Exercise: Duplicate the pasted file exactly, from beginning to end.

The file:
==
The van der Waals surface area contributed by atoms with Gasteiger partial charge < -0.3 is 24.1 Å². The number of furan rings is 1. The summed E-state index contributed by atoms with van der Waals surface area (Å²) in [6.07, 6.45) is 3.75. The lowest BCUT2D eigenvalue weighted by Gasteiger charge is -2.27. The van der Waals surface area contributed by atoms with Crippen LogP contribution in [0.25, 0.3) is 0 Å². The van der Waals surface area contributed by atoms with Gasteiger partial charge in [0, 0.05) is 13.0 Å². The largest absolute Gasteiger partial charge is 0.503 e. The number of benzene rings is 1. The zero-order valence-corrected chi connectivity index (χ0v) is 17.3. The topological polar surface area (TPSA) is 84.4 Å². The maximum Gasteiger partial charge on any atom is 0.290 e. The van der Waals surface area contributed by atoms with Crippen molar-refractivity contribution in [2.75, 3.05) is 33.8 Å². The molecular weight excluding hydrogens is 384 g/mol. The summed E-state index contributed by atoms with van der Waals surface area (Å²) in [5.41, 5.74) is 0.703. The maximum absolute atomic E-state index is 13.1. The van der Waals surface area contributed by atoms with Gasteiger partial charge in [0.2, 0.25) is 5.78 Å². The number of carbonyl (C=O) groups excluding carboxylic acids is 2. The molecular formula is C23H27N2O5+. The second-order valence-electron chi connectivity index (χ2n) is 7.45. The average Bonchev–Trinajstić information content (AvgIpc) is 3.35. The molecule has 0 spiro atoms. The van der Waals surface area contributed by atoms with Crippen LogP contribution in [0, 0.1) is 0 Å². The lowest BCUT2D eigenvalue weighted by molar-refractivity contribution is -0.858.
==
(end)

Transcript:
The van der Waals surface area contributed by atoms with Gasteiger partial charge < -0.3 is 24.1 Å². The number of furan rings is 1. The summed E-state index contributed by atoms with van der Waals surface area (Å²) in [6.07, 6.45) is 3.75. The lowest BCUT2D eigenvalue weighted by Gasteiger charge is -2.27. The van der Waals surface area contributed by atoms with Crippen LogP contribution in [0.25, 0.3) is 0 Å². The van der Waals surface area contributed by atoms with Gasteiger partial charge in [0, 0.05) is 13.0 Å². The largest absolute Gasteiger partial charge is 0.503 e. The number of benzene rings is 1. The zero-order valence-corrected chi connectivity index (χ0v) is 17.3. The topological polar surface area (TPSA) is 84.4 Å². The maximum Gasteiger partial charge on any atom is 0.290 e. The van der Waals surface area contributed by atoms with Crippen molar-refractivity contribution in [2.75, 3.05) is 33.8 Å². The molecular weight excluding hydrogens is 384 g/mol. The summed E-state index contributed by atoms with van der Waals surface area (Å²) in [5.41, 5.74) is 0.703. The maximum absolute atomic E-state index is 13.1. The van der Waals surface area contributed by atoms with Gasteiger partial charge in [0.2, 0.25) is 5.78 Å². The number of carbonyl (C=O) groups excluding carboxylic acids is 2. The molecular formula is C23H27N2O5+. The second-order valence-electron chi connectivity index (χ2n) is 7.45. The average Bonchev–Trinajstić information content (AvgIpc) is 3.35. The molecule has 0 spiro atoms. The van der Waals surface area contributed by atoms with Crippen LogP contribution in [0, 0.1) is 0 Å². The lowest BCUT2D eigenvalue weighted by molar-refractivity contribution is -0.858.